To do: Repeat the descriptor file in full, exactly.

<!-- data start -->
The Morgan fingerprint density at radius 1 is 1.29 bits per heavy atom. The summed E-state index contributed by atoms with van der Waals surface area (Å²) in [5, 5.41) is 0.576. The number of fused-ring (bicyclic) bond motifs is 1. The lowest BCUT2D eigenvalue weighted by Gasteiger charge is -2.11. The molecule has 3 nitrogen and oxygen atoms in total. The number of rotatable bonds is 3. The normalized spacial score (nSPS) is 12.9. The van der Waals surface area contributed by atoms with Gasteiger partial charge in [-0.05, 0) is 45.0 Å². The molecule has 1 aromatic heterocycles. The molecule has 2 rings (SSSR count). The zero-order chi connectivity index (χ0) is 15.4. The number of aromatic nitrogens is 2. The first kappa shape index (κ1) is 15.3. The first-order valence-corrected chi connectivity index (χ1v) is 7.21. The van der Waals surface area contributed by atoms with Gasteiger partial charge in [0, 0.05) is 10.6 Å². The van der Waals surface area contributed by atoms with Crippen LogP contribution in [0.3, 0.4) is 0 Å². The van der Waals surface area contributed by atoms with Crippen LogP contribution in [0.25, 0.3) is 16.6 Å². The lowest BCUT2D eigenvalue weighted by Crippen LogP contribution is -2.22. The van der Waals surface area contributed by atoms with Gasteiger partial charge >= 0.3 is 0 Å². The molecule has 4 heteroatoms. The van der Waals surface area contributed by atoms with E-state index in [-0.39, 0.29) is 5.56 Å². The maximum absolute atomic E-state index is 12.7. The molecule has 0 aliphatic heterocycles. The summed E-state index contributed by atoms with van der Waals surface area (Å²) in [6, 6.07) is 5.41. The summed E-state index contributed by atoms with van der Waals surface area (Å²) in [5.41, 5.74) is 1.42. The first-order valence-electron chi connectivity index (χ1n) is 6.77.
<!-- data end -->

The Morgan fingerprint density at radius 1 is 1.29 bits per heavy atom. The summed E-state index contributed by atoms with van der Waals surface area (Å²) in [5, 5.41) is 0.576. The number of fused-ring (bicyclic) bond motifs is 1. The lowest BCUT2D eigenvalue weighted by Gasteiger charge is -2.11. The molecule has 3 nitrogen and oxygen atoms in total. The number of rotatable bonds is 3. The normalized spacial score (nSPS) is 12.9. The van der Waals surface area contributed by atoms with Gasteiger partial charge in [-0.05, 0) is 45.0 Å². The molecule has 1 aromatic heterocycles. The molecule has 2 rings (SSSR count). The zero-order chi connectivity index (χ0) is 15.4. The number of aromatic nitrogens is 2. The first kappa shape index (κ1) is 15.3. The first-order valence-corrected chi connectivity index (χ1v) is 7.21. The van der Waals surface area contributed by atoms with Gasteiger partial charge in [0, 0.05) is 10.6 Å². The van der Waals surface area contributed by atoms with Crippen LogP contribution in [0.3, 0.4) is 0 Å². The van der Waals surface area contributed by atoms with Crippen LogP contribution in [0.25, 0.3) is 16.6 Å². The lowest BCUT2D eigenvalue weighted by Crippen LogP contribution is -2.22. The van der Waals surface area contributed by atoms with Gasteiger partial charge >= 0.3 is 0 Å². The molecule has 4 heteroatoms. The van der Waals surface area contributed by atoms with E-state index in [-0.39, 0.29) is 5.56 Å². The maximum absolute atomic E-state index is 12.7. The molecule has 0 aliphatic heterocycles. The summed E-state index contributed by atoms with van der Waals surface area (Å²) in [6, 6.07) is 5.41. The summed E-state index contributed by atoms with van der Waals surface area (Å²) in [5.41, 5.74) is 1.42. The first-order valence-electron chi connectivity index (χ1n) is 6.77.